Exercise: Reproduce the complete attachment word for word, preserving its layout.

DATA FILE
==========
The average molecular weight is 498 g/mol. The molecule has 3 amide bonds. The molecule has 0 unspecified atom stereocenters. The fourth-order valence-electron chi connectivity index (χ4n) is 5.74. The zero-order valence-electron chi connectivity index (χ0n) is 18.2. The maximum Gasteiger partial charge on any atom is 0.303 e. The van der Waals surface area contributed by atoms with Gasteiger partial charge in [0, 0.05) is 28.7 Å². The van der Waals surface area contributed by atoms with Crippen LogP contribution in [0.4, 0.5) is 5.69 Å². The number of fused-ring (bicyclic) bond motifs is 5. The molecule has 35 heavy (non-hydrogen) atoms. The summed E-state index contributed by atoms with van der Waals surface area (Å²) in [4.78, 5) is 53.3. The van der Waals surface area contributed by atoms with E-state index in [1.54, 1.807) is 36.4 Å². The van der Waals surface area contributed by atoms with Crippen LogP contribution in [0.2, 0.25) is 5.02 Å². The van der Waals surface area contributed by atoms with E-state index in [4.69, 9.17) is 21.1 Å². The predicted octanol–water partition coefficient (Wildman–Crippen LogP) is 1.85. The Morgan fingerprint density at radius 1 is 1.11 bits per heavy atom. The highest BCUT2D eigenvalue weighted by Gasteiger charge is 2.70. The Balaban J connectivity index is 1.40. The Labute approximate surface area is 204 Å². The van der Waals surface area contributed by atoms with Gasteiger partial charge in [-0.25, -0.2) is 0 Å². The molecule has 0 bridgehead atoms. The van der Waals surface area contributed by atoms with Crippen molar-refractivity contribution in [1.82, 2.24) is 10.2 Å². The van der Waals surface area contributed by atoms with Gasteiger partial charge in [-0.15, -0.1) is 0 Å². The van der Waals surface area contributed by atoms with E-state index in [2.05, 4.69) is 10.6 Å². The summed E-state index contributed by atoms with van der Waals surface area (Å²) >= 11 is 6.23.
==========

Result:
The average molecular weight is 498 g/mol. The molecule has 3 amide bonds. The molecule has 0 unspecified atom stereocenters. The fourth-order valence-electron chi connectivity index (χ4n) is 5.74. The zero-order valence-electron chi connectivity index (χ0n) is 18.2. The maximum Gasteiger partial charge on any atom is 0.303 e. The van der Waals surface area contributed by atoms with Gasteiger partial charge in [0, 0.05) is 28.7 Å². The van der Waals surface area contributed by atoms with Crippen LogP contribution in [0.4, 0.5) is 5.69 Å². The number of fused-ring (bicyclic) bond motifs is 5. The molecule has 35 heavy (non-hydrogen) atoms. The summed E-state index contributed by atoms with van der Waals surface area (Å²) in [4.78, 5) is 53.3. The van der Waals surface area contributed by atoms with E-state index in [1.54, 1.807) is 36.4 Å². The van der Waals surface area contributed by atoms with Crippen LogP contribution in [0.2, 0.25) is 5.02 Å². The van der Waals surface area contributed by atoms with E-state index in [4.69, 9.17) is 21.1 Å². The predicted octanol–water partition coefficient (Wildman–Crippen LogP) is 1.85. The Morgan fingerprint density at radius 1 is 1.11 bits per heavy atom. The highest BCUT2D eigenvalue weighted by Gasteiger charge is 2.70. The Balaban J connectivity index is 1.40. The Labute approximate surface area is 204 Å². The van der Waals surface area contributed by atoms with Gasteiger partial charge in [-0.25, -0.2) is 0 Å². The molecule has 0 bridgehead atoms. The van der Waals surface area contributed by atoms with Crippen molar-refractivity contribution in [1.82, 2.24) is 10.2 Å². The van der Waals surface area contributed by atoms with Gasteiger partial charge in [-0.15, -0.1) is 0 Å². The van der Waals surface area contributed by atoms with E-state index in [2.05, 4.69) is 10.6 Å². The summed E-state index contributed by atoms with van der Waals surface area (Å²) >= 11 is 6.23.